[ice crunching] - [host Joe Hanson] It looks like the wall from "Game of Thrones", or Superman's Fortress of Solitude.
Except this frozen marvel was made by human hands.
A mile long and 150 feet tall.
The substance it's made of, you might think you know, but it's far stranger than you ever imagined.
[mysterious music] In the rugged mountains of Southwest Colorado lies the town of Ouray, known as the Switzerland of America.
Every year the canyon on the edge of town is transformed into a fantasy land of ice.
The Ouray Ice Park is the world's largest man-made ice park for climbers.
- [Kim] This park is like nothing else.
There's nowhere in the world like it.
- [Joe] it attracts visitors from around the world.
- [Xander] I was intrigued from the first time that I visited the park.
Like whoa, I wonder what goes into that?
How do they create all this ice?
- [Joe] Xander Bianchi is one of just a handful of people on the planet who knows the secrets to making these frozen falls.
He and his park coworkers call themselves ice farmers.
- [Xander] It's been an oral tradition for many years.
There is no handbook, there's no manual, no textbook on how to do this.
- [Joe] The icy delights they raise may be seasonal, but they don't get taken to market.
And they grow from the top on down.
This park started out modestly.
25 years ago it was just a couple climbers and some garden hose.
Today the 300 sprinklers and spouts spew 300 gallons a minute.
- [Xander] That's all water that would normally just be dumped into the river.
It's excess water from the city of Ouray.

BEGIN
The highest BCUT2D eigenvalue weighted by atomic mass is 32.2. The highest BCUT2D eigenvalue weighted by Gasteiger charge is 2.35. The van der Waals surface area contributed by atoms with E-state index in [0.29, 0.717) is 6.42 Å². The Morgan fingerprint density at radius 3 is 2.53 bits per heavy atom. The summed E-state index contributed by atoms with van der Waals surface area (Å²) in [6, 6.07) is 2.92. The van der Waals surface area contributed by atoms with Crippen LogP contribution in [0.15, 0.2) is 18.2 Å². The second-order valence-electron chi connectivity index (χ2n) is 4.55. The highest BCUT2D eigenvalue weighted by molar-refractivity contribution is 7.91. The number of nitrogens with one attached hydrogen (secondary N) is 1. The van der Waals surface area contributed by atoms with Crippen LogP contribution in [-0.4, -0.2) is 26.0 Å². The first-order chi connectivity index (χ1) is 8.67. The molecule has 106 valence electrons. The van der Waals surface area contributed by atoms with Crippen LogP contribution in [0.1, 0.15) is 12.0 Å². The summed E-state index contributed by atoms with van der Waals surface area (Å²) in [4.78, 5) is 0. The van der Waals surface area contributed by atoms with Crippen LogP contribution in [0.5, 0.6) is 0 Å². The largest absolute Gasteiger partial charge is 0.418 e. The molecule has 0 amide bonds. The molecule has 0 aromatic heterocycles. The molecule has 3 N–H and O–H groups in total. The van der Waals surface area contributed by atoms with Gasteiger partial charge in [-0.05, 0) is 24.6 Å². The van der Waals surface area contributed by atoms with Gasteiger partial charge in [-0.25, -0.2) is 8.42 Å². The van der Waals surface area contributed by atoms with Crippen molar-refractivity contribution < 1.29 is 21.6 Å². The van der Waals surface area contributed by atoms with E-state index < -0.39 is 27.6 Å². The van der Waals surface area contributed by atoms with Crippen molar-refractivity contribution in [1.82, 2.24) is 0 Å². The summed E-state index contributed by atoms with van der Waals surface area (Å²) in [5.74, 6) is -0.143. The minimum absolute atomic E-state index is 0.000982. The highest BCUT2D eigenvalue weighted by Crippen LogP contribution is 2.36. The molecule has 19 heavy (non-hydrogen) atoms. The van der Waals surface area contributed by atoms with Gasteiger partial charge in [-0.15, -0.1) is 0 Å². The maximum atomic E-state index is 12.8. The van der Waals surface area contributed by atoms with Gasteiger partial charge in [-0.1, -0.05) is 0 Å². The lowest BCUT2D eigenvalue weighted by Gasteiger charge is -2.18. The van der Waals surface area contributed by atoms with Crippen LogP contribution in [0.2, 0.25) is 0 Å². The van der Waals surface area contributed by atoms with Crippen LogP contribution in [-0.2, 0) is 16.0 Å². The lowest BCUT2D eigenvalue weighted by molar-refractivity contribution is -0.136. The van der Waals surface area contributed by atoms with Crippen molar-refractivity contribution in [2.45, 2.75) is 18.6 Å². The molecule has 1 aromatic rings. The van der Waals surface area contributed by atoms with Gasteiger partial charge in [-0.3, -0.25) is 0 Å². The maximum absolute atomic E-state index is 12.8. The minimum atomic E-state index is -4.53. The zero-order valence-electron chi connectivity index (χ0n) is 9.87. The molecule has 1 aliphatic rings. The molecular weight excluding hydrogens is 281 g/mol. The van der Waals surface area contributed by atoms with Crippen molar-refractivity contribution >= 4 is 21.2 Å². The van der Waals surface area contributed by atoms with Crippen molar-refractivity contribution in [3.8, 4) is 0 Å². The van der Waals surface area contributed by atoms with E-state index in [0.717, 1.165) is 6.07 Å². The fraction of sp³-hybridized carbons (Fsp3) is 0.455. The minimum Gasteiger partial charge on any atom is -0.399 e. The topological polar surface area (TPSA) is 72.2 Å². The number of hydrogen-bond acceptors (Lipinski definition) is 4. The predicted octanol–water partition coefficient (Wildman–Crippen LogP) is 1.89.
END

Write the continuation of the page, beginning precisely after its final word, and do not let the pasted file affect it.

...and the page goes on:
- [Joe] Instead that water is routed through a complicated network of pipes and valves.
- [Xander] It's aboveground plumbing in the winter time, non-insulated pipes.
It works, but it barely works.
The sprayers kind of act as like a fertilizer.
When it's cold out and we're running sprayers, it just kind of explodes.
It grows a lot of ice.
If it's colder out, a lot of that water will freeze before it even hits the cliff.
- [Joe] That can lead to strange ice formations called dragon's breath.
- [Xander] If you've ever seen a dragon breathing ice that's what it looks like.
- [Joe] How do you avoid ice monsters and make formations that are actually good for climbing?
- [Xander] So there's a few tricks that we use to create different formations.
Water is a polar molecule, which means that it has a slight charge to it.
So it likes to stick to things.
So we use either ropes or chain, and we'll attach that to the cliff.
And when we run water above that the ice forms on that.
It's like a starter for a free-standing pillar.
- [Joe] When a pillar reaches the ground it usually becomes strong enough to climb.
When it doesn't touch down it can become dangerous hangfire.
- [Xander] Hangfire is just a term we use to describe daggers that could come loose and hurt somebody.
- [Joe] So how do you get rid of a couple hundred pound Popsicle of death?
- [Xander] Woo-hoo.
We're going down on a rope and we're swinging at a giant icicle with an ax.